Cindy's Multiple Myeloma Blog

A healthblogs.org weblog

Coping With Surviving

June25

I’ve got to get back into “this” blog. When I so naively started it, I said “this blog” was for sharing my experience with Multiple Myeloma (MM). This blog wasn’t to be about opinions or feelings, but rather just medical news.

Well, that’s still what I want this to be, but pardon me if I throw in an opinion here and there. It goes with the territory sometimes.

My last check-up with my oncologist was great. My numbers remain at the simmering point. They fluctuate. Although my doctor ordered the M-spike test, the lab didn’t do it. However, the other markers were enough to report that I’m running under the radar so far. I need to update the pages with those numbers…..

My Intrathecal Pump is working fine. I’ve had it refilled twice. I believe I now have six months between refills. I had the dosage increased with the refill, but I’m still taking such a minimal amount. I did have a strange experience the day after. At first I thought I’d made a mistake in upping the dosage because the second day I could barely lift my legs to walk. I’d sat several hours on a cushion at the kitchen table, but that shouldn’t have caused my inability to even walk. I stuck it out and within a few days I got nearly back to normal. That was over a month ago and now I am back to normal. I have no idea what it was. I do find that my legs are sometimes still stiff and rigid. They might be increasing in their rigidity, I’m not sure. I wish things would just plateau…but it seems they’re a moving target. The key, I find, is to learn how to go along with the inconsistency. It does’t pay to fight it. I’m better off if I let up a bit, allow for the fluctuations, and learn when to contact a doctor or when to let it go. My primary doctor asked me on a scale of 1 to 10, how has having the Baclofen Pump changed/improved my life. My response was a ’10′. Definitely. Before I was so drugged out on the 80mg of oral Baclofen and my legs were extremely rigid. I was very sleepy and could not adjust. With the pump, the liquid medicine is Lioresal. I can’t remember now what my dosage is, but it’s something like 110mcg….not even 1mg. (If I understand my measurements…1mg = 1000mcg.) Isn’t that amazing?

My biggest problem with coping with cancer is the after affects, and in my case it’s the spinal cord damage and what goes along with it. I’ve explained all that in previous entries.

I’ve always whistled to a different tune. So when I was diagnosed with a “rare cancer” such as MM, it wasn’t that surprising that I’d have to get something rare. But I didn’t stop there. Somehow I’ve ended up with a spinal cord that’s atrophied at the T8, where I’d had a lesion (tumor). I’ve not met or heard of another MM patient having this same experience. I’ve even asked my doctor(s) – nada.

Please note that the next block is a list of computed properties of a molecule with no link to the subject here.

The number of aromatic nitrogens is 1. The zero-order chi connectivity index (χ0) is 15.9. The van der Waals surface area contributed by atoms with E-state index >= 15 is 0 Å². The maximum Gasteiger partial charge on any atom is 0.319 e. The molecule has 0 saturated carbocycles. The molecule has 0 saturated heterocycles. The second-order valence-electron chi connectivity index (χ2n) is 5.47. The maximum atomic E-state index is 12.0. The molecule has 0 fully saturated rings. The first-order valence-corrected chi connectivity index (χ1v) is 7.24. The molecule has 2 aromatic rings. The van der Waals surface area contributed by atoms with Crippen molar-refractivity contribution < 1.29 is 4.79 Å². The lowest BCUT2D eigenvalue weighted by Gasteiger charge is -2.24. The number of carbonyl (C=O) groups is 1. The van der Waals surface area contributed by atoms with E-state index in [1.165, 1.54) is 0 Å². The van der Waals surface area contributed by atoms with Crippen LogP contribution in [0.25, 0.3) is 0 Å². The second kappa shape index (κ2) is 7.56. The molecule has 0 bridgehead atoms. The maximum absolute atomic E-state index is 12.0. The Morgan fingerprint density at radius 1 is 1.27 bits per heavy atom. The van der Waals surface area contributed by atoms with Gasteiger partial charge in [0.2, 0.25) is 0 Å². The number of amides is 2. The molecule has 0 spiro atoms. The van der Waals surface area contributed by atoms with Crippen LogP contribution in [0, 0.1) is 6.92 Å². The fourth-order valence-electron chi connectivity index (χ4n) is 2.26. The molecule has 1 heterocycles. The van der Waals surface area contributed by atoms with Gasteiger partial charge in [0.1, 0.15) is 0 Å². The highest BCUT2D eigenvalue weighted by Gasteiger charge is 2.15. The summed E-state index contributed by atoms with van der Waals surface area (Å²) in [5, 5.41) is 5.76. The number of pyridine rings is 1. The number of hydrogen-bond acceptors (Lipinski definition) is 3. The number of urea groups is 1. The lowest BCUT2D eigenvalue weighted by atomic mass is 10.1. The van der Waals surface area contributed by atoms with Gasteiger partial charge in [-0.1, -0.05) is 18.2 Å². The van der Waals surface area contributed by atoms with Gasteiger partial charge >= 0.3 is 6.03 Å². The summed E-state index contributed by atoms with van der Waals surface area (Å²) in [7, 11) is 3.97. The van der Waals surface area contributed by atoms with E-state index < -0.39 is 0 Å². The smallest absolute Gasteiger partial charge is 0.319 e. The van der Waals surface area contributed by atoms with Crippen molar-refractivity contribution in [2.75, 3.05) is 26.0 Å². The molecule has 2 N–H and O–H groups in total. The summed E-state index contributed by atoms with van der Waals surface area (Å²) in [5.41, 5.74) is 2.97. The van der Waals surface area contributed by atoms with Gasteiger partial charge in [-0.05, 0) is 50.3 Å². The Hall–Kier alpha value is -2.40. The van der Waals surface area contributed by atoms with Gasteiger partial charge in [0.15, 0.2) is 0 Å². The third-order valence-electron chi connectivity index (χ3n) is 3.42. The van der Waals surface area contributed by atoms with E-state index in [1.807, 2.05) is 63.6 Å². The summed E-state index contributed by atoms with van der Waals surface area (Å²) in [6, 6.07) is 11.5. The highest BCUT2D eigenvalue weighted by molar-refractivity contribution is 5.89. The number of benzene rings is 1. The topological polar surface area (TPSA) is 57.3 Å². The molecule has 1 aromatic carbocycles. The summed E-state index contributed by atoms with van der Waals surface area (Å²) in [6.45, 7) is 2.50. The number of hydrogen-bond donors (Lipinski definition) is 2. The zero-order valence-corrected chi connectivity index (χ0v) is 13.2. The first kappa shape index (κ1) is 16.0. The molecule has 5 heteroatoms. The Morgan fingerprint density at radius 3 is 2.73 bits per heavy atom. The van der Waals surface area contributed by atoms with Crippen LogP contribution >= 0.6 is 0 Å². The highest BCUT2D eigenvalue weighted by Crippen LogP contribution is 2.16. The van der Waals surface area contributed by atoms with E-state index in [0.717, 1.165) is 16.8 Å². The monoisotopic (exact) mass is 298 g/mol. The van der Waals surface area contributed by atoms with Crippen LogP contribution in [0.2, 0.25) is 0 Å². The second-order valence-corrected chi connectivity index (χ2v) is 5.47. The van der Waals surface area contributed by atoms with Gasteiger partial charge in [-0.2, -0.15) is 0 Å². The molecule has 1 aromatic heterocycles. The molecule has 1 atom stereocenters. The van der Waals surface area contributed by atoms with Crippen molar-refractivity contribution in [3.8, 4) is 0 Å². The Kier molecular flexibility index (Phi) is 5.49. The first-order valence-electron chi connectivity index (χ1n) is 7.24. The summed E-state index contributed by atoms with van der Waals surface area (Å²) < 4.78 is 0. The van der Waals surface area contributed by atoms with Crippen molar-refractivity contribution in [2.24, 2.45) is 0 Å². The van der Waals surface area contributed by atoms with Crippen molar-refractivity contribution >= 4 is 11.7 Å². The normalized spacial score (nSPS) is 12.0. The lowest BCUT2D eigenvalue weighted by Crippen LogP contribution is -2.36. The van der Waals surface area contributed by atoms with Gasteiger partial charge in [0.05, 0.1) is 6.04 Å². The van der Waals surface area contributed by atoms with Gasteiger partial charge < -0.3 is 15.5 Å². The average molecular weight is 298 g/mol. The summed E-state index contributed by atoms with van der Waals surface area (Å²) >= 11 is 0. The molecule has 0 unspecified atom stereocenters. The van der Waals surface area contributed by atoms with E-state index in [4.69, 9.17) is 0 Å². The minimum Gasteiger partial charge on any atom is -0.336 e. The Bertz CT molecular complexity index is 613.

It gets to me sometimes that I haven’t met another person with MM who has had this same experience. I’m expecting too much, I know.

Although I haven’t conquered my bowel function to an acceptable degree, I’m doing OK. I’m just not predictable, comfortable, or regular. Some of it is because I don’t have a routine down as far as sleep or eating. I’m sure it would help if I was more routine. (Make note to myself to work on that.)

In some ways I feel like my feet hurt a little more or that I’m even less steady in my getting around. At home I will move around without a cane sometimes, but only for short distances and where I can touch the wall for balance. I use a cane or walker.

But with all that, at the dentist appointment yesterday, my hygenist (sp) she said I both looked better and got around better. Hey! I’ll take that.

I made it a point to “smile” yesterday. When I walked in the dentist office and the receptionist said ‘hi’ and remembered me, I was approachable. Instead of just responding I was “fine” and sitting down, I interacted with her (Denise). I had to ask her to remind me of her name and proceded to talk to her, ask her questions about her life. She’s got a son with health issues. I felt more like the “old me” than I have in a long, long time and it felt good.

It’s been so long ago since that day when I sat indian-style in my hospital bed with the doctor telling me he thought I might have myeloma. I didn’t even know what myeloma was, much less that it was a cancer. That was way back in October 2005.

7 Comments to

“Coping With Surviving”

  1. June 25th, 2010 at 5:20 am       John Says:

    Hi Cindy; Glad to hear the “old me” has returned. Thanks for sharing your experience with the pump. It’s a unique piece of hardware. Like you, I’ve not met anyone with MM who has damage to the spinal cord. I do believe, though, that the injury can improve with exercise. So, keep moving!


  2. June 25th, 2010 at 11:33 am       Beth Says:

    Wow, Cindy. What a great post this was. I enjoyed reading it. Thanks for sharing your insight in such a thoughtful way. MM is a different disease for each one of us, it seems. I also don’t think it’s bad if you put your opinions in your blog. It’s all about you, so that helps your personality shine through. Yes, sometimes it causes weird people to create conflict. My gosh, I had one irate reader tell me she was never coming back to my blog once because I put some of my opinion in there! You just have to let it slide off like water off a duck’s back. Hang in there! Beth